As the first-years transitioned into the collegiate living experience, they were originally aided by Dean's Fellows,[69] a group of recent college graduates picked from various higher educational backgrounds, including Amherst, Carleton, Princeton, Reed, Mt. Holyoke, Yale, and NUS. As of 2017, the Dean's Fellow role changed, with Residential College Advisors providing pastoral care and programmatic organising for smaller groups of first-years and Dean's Fellows providing this for the rest of the student body alongside other institutional work. In 2020, Residential Life Officers (RLOs) were appointed in place of Dean’s Fellows. The RLOs work full-time on student care, community building and other responsibilities in their assigned Residential College.

Student organisations[edit]

Yale-NUS has over 50 student organisations for students to build on their interests or pursue new passions.[70]

The college has a number of student newspapers, magazines and journals. Publications include The Octant, Yale-NUS's most established publication, The Mocktant, its satirical counterpart, Tònes, a multilingual magazine, and the Yale-NUS Society for Academic Research, which publishes academic journals.


The courtyard and Elm College

The Yale-NUS campus is adjacent to NUS University Town[71] and the College moved to this permanent campus in July 2015.[72] It consists of a central campus green flanked by academic and administrative buildings. The campus was designed by architectural firms Pelli Clarke Pelli and Forum Architects (a Singaporean architecture studio), who state that "its architectural style blends the collegiate traditions of Yale with the Southeast Asian cultures through its modernist style ornamented by metalwork patterns inspired by southeast Asian textiles." Unlike the neighbouring University Town, Yale-NUS's campus is built on a grid system.[73]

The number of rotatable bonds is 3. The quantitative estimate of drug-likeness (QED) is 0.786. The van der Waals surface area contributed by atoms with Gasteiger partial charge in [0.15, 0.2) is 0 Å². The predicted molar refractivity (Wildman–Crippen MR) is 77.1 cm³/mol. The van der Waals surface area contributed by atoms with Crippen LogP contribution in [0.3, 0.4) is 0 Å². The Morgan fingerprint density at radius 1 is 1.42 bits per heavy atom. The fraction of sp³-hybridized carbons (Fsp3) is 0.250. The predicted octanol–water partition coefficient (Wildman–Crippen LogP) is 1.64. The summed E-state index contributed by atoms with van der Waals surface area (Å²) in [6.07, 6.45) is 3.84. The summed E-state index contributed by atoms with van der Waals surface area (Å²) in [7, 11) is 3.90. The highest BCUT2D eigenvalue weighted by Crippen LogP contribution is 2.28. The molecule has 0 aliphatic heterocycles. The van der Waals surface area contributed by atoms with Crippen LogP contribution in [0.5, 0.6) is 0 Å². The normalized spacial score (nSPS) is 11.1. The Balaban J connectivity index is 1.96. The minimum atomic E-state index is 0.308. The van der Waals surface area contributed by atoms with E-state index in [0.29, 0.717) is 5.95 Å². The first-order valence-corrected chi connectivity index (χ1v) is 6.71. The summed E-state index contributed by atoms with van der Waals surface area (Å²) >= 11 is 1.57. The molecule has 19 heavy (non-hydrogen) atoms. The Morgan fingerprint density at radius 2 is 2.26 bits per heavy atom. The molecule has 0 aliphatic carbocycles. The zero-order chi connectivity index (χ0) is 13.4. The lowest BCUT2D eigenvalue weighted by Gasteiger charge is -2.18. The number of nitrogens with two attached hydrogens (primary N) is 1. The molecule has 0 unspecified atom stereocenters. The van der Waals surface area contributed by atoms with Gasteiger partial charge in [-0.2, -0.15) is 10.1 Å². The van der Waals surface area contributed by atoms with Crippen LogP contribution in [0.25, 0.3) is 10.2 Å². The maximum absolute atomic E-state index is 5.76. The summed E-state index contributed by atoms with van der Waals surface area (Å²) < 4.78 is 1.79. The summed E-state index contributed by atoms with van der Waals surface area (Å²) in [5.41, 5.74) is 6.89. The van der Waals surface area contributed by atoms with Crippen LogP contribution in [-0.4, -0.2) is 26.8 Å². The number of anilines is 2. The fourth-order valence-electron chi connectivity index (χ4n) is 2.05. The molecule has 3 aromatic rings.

The campus was designed to achieve the highest rating under the Building and Construction Authority's Green Mark, Singapore's benchmark for sustainable design. In addition to visible sustainable design strategies such as the biofiltration pond and the frequent use of natural ventilation, the campus integrates advanced building systems for energy efficiency.[74] Yale-NUS's campus was awarded the Green Mark Platinum Award from the Building and Construction Authority (BCA) in 2013 (recertified in 2018),[75] the Landscape Excellence Assessment Framework certificate in 2014 (recertified in 2017 and 2020),[76] the International Architecture Award in 2016.,[77] the ASEAN Energy Awards for Energy Efficient Building in 2019 and the Building Performance Awards for Facilities Management (CIBSE) in 2020.[78]


Upon graduation, Yale-NUS alumni will receive alumni membership of National University of Singapore and will be international affiliates in the Association of Yale Alumni (AYA), although not membership to the Yale Club of Singapore.[79] Yale-NUS has its own Alumni Affairs Council and is working to establish a Yale-NUS Club of Singapore.

Since graduating its first class in June 2017, Yale-NUS alumni have won several post-graduate awards, including its first Rhodes Scholar[80] and two Schwarzman Scholars.[81]

As of 2021, 626 students from the College’s first four cohorts have graduated, and are living and working across five continents in cities as diverse as Hong Kong, London, Melbourne, Munich, New York, San Francisco, Shanghai and Stockholm, in addition to Singapore. Based on the 2020 Joint Graduate Employment Survey, 9 in 10 fresh graduates from Yale-NUS College’s Class of 2020 in the labour force were employed within six months of completing their final examinations. They also commanded higher salaries than the previous year. The median gross monthly salary of Yale-NUS graduates in 2020 was S$4,038, up 6.3 percent from 2019.[82]